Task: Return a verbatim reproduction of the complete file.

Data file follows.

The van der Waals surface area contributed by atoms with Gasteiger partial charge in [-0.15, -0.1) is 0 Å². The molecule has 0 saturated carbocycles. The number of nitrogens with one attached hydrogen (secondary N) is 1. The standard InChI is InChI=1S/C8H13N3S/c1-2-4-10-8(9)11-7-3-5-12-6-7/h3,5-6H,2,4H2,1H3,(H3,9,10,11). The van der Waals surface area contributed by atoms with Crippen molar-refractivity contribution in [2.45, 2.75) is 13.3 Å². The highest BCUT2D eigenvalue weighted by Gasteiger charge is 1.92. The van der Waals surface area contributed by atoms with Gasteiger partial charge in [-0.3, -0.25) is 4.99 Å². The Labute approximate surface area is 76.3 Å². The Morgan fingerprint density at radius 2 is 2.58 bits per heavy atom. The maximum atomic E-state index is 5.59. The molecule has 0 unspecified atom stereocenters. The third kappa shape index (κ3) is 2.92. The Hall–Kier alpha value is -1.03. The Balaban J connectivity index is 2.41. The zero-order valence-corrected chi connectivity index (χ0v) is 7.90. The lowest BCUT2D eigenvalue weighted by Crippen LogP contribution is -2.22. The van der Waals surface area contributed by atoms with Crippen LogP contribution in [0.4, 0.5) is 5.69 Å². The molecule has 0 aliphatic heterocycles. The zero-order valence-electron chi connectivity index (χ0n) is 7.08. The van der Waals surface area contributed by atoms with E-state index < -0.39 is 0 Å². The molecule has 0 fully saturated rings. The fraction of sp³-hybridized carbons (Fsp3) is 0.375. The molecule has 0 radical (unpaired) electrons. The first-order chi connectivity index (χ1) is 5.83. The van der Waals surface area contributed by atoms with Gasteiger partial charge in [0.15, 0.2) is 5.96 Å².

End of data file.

The van der Waals surface area contributed by atoms with Gasteiger partial charge in [-0.15, -0.1) is 0 Å². The molecule has 0 saturated carbocycles. The number of nitrogens with one attached hydrogen (secondary N) is 1. The standard InChI is InChI=1S/C8H13N3S/c1-2-4-10-8(9)11-7-3-5-12-6-7/h3,5-6H,2,4H2,1H3,(H3,9,10,11). The van der Waals surface area contributed by atoms with Crippen molar-refractivity contribution in [2.45, 2.75) is 13.3 Å². The highest BCUT2D eigenvalue weighted by Gasteiger charge is 1.92. The van der Waals surface area contributed by atoms with Gasteiger partial charge in [-0.3, -0.25) is 4.99 Å². The Labute approximate surface area is 76.3 Å². The Morgan fingerprint density at radius 2 is 2.58 bits per heavy atom. The maximum atomic E-state index is 5.59. The molecule has 0 unspecified atom stereocenters. The third kappa shape index (κ3) is 2.92. The Hall–Kier alpha value is -1.03. The Balaban J connectivity index is 2.41. The zero-order valence-corrected chi connectivity index (χ0v) is 7.90. The lowest BCUT2D eigenvalue weighted by Crippen LogP contribution is -2.22. The van der Waals surface area contributed by atoms with Crippen LogP contribution in [0.4, 0.5) is 5.69 Å². The molecule has 0 aliphatic heterocycles. The zero-order valence-electron chi connectivity index (χ0n) is 7.08. The van der Waals surface area contributed by atoms with E-state index < -0.39 is 0 Å². The molecule has 0 fully saturated rings. The fraction of sp³-hybridized carbons (Fsp3) is 0.375. The molecule has 0 radical (unpaired) electrons. The first-order chi connectivity index (χ1) is 5.83. The van der Waals surface area contributed by atoms with Gasteiger partial charge in [0.15, 0.2) is 5.96 Å².